Eastern Europe’s cities come into their own in winter. With a dusting of snow and fewer visitors, it’s a pleasure to walk their old towns and visit their museums. Here are five of the best Eastern European cities for a winter trip.
Krakow‘s Old Town is characterful and charming year round. But a winter chill in the air is the perfect excuse to consume Poland’s comfort food. Ham hocks, crispy potatoes, steamed pierogi–they somehow taste better out in the open, followed by a steaming mug of hot chocolate. Wawel Castle and Schindler’s Factory are year-round attractions, as is the street art of Kazimierz. Take a trip out to visit Auschwitz; the horror of its history is even more real in the cold of winter.
Prague, Czech Republic
Rammed in summer, Prague‘s crowds disappear once the temperatures fall. Wandering the cobbled streets of the old town becomes a pleasure. In Old Town Square, the astronomical clock has been restored to its former glory. The statues in nearby Charles Bridge look even better under a sprinkling of snow. Take the funicular up Petrin Hill to Prague’s answer to the Eiffel Tower and survey the frosty scene beneath you.
The twin cities of Buda and Pest face off across the River Danube. Ride the funicular to Castle Hill and take in the views from Fishermen’s Bastion. Take a tour of the Hungarian Parliament and visit the delightful covered market. On the edge of town, ride the Children’s Railway–the only adult permitted to work on the railway is the train driver. If you get too cold, return to one of the city centre’s many thermal baths and take a dip. After dark, make sure you pay a visit to at least one of Budapest’s ruin bars.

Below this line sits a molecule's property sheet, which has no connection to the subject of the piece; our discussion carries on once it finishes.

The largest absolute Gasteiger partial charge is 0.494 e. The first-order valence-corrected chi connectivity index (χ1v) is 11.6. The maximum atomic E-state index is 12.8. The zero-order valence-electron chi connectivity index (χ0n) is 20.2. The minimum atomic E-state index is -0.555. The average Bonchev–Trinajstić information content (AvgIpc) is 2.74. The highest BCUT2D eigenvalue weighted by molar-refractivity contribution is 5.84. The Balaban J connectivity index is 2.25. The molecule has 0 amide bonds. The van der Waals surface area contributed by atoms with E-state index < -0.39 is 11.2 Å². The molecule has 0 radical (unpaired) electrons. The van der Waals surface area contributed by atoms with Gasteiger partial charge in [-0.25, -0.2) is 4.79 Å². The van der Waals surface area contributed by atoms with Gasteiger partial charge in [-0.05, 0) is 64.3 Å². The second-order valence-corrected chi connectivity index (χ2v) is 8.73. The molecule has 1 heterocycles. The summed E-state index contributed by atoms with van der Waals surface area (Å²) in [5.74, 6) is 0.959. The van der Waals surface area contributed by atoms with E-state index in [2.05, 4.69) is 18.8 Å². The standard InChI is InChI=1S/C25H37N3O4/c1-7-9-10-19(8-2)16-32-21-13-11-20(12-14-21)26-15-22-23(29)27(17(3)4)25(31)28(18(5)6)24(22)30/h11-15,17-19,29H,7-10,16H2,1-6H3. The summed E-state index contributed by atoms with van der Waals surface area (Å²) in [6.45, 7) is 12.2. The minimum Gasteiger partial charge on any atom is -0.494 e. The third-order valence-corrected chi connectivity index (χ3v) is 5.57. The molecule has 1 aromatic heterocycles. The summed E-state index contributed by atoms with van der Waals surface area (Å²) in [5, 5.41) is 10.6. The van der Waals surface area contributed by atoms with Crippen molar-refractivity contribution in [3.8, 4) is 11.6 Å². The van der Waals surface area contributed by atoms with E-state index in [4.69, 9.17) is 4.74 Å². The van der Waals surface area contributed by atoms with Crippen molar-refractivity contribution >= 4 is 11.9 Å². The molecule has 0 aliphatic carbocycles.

Elegant Lviv feels more like Vienna than Kiev, and this western Ukrainian city is perfect for a winter city break. The centre is compact and walkable, its old town crowded with churches and mansions. Climb the tower of the town hall for a bird’s eye view; a schlep up to the castle is also in order. Fuel up afterward with a purchase at Lviv Handmade Chocolates. The National Art Gallery and the Theatre of Opera and Ballet provide an injection of culture.
Historic Brașov is one of Romania’s gems, its backdrop of forested mountains delightful under a blanket of snow. Begin in Council Square and visit the nearby Black Church–it’s not black at all, but takes its name from a fire which left soot on its walls. Catherine’s Gate is the last standing mediaeval gate in the city; 600-year-old walls survive. Nearby, an excursion to Bran Castle takes you into the heart of Dracula country. Sighișoara’s cobbled streets are also a must before you leave Transylvania.